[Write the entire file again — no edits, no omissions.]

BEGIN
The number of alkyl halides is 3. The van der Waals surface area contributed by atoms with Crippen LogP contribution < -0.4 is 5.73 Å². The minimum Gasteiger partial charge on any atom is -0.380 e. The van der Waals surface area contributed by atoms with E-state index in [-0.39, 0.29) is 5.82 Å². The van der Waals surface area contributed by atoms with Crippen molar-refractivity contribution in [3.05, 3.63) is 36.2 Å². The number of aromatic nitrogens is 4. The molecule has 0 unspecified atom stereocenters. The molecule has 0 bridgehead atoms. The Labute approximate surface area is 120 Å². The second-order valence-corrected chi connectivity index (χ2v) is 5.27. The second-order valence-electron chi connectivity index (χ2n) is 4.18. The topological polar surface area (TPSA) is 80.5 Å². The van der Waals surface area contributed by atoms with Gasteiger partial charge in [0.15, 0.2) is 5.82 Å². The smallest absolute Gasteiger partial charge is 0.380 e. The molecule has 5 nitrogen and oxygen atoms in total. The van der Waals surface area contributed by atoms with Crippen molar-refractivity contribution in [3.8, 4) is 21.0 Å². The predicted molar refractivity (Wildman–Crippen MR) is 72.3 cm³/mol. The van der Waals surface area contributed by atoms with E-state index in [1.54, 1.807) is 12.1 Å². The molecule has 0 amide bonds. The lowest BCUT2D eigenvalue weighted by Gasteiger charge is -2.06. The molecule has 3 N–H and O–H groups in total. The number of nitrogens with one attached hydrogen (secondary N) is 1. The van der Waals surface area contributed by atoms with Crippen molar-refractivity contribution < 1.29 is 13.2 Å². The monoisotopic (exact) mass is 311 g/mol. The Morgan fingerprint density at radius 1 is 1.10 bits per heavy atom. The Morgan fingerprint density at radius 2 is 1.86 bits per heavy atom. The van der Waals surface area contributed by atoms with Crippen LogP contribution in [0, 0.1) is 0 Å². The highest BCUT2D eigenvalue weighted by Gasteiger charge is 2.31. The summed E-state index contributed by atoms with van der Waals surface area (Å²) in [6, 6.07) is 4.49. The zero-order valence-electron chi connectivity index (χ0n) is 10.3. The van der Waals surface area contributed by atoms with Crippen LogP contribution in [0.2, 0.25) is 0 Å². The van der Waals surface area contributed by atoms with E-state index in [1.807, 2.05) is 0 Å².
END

The number of alkyl halides is 3. The van der Waals surface area contributed by atoms with Crippen LogP contribution < -0.4 is 5.73 Å². The minimum Gasteiger partial charge on any atom is -0.380 e. The van der Waals surface area contributed by atoms with E-state index in [-0.39, 0.29) is 5.82 Å². The van der Waals surface area contributed by atoms with Crippen molar-refractivity contribution in [3.05, 3.63) is 36.2 Å². The number of aromatic nitrogens is 4. The molecule has 0 unspecified atom stereocenters. The molecule has 0 bridgehead atoms. The Labute approximate surface area is 120 Å². The second-order valence-corrected chi connectivity index (χ2v) is 5.27. The second-order valence-electron chi connectivity index (χ2n) is 4.18. The topological polar surface area (TPSA) is 80.5 Å². The van der Waals surface area contributed by atoms with Gasteiger partial charge in [0.15, 0.2) is 5.82 Å². The smallest absolute Gasteiger partial charge is 0.380 e. The molecule has 5 nitrogen and oxygen atoms in total. The van der Waals surface area contributed by atoms with Crippen molar-refractivity contribution in [3.8, 4) is 21.0 Å². The predicted molar refractivity (Wildman–Crippen MR) is 72.3 cm³/mol. The van der Waals surface area contributed by atoms with E-state index in [1.54, 1.807) is 12.1 Å². The molecule has 0 amide bonds. The lowest BCUT2D eigenvalue weighted by Gasteiger charge is -2.06. The molecule has 3 N–H and O–H groups in total. The number of nitrogens with one attached hydrogen (secondary N) is 1. The van der Waals surface area contributed by atoms with Crippen molar-refractivity contribution < 1.29 is 13.2 Å². The monoisotopic (exact) mass is 311 g/mol. The Morgan fingerprint density at radius 1 is 1.10 bits per heavy atom. The Morgan fingerprint density at radius 2 is 1.86 bits per heavy atom. The van der Waals surface area contributed by atoms with Crippen LogP contribution in [0, 0.1) is 0 Å². The highest BCUT2D eigenvalue weighted by Gasteiger charge is 2.31. The summed E-state index contributed by atoms with van der Waals surface area (Å²) in [6, 6.07) is 4.49. The zero-order valence-electron chi connectivity index (χ0n) is 10.3. The van der Waals surface area contributed by atoms with Crippen LogP contribution in [0.2, 0.25) is 0 Å². The van der Waals surface area contributed by atoms with E-state index in [1.807, 2.05) is 0 Å².